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Urology. 1996 Oct;48(4):562-7.

Laparoscopic complications in markedly obese urologic patients (a multi-institutional review)

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  • 1Department of Urology, University of Florida, Gainesville 32610-0247, USA.



Significant obesity is considered to be a relative contraindication to laparoscopic surgery. This study reviews the complications encountered in massively obese patients undergoing urologic laparoscopic surgery.


Body mass index (BMI) was used as an objective index to indicate massive obesity. Eleven institutions compiled retrospective data on 125 patients having a BMI greater than 30. Procedures performed included 76 pelvic lymph node dissections, 14 nephrectomies, 7 bladder neck suspensions, and 28 miscellaneous procedures.


For the group as a whole, the mean BMI was 35.1 (range 30.1 to 57.2). Mean operative time was 202 minutes (range 60 to 480). Conversion to open surgery occurred in 15 of the 125 patients (12%). Complication rates (minor and major) were 22% (27 occurrences in 125 patients) intraoperatively and 26% (33 occurrences in 125 patients) postoperatively. The major complications included 2 trocar injuries to abdominal wall vessels, 1 bladder injury, 3 peripheral nerve injuries, 1 dysrhythmia, 1 deep vein thrombosis, 1 wound seroma, 1 nephrocutaneous fistula, 1 incisional hernia, and 1 death.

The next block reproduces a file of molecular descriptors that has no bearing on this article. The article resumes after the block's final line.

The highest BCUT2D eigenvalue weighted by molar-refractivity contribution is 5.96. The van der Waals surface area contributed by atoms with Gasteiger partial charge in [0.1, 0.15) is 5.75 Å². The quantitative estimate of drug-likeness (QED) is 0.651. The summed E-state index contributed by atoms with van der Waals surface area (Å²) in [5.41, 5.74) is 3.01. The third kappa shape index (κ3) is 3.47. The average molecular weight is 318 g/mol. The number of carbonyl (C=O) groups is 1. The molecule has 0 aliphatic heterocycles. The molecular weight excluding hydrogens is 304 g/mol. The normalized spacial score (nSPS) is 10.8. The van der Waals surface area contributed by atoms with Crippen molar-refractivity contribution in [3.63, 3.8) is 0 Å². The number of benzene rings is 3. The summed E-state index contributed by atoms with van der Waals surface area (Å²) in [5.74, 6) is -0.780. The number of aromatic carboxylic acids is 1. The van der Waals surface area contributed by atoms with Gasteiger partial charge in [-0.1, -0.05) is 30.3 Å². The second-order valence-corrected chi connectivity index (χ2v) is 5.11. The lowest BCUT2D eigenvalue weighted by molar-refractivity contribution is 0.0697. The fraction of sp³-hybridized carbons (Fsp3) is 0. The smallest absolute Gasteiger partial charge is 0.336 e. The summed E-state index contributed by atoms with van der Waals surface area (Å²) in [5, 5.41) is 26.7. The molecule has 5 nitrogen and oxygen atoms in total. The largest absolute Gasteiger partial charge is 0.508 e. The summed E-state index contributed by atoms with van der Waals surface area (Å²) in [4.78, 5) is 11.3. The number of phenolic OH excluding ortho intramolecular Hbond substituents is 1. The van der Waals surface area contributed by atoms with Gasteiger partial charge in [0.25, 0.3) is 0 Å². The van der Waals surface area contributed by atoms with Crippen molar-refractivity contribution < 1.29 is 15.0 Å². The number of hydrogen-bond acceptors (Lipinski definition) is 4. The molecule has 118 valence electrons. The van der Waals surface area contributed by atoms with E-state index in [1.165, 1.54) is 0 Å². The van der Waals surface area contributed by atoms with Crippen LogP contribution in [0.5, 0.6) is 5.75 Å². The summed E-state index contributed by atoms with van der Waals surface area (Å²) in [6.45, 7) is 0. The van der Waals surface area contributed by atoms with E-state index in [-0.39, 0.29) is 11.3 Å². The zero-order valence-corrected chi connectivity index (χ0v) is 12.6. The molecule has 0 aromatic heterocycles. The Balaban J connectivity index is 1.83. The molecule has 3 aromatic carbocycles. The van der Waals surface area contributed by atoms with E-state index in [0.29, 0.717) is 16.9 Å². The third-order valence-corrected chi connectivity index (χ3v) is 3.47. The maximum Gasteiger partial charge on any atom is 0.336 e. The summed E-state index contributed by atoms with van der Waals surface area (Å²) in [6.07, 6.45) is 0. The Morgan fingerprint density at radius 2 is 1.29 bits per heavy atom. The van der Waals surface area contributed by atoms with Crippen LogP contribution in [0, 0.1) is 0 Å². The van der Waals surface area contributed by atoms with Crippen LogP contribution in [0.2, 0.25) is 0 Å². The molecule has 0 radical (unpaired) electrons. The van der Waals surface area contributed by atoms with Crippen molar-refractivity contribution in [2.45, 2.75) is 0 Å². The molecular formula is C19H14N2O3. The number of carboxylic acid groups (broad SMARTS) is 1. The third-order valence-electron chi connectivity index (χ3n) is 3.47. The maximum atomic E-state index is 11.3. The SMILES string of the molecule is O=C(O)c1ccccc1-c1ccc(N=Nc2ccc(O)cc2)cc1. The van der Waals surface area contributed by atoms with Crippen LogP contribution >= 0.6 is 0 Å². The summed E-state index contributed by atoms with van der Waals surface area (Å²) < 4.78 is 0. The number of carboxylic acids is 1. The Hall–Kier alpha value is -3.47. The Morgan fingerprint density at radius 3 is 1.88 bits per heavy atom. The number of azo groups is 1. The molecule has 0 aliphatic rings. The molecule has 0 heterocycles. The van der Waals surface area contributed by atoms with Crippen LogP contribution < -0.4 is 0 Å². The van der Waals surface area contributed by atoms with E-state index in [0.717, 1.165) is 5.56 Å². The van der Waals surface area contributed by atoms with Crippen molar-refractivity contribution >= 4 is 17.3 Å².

In this review, complication rates for urologic laparoscopic surgery on massively obese patients were higher than in the general population undergoing laparoscopic surgery (0.3% to 21%).

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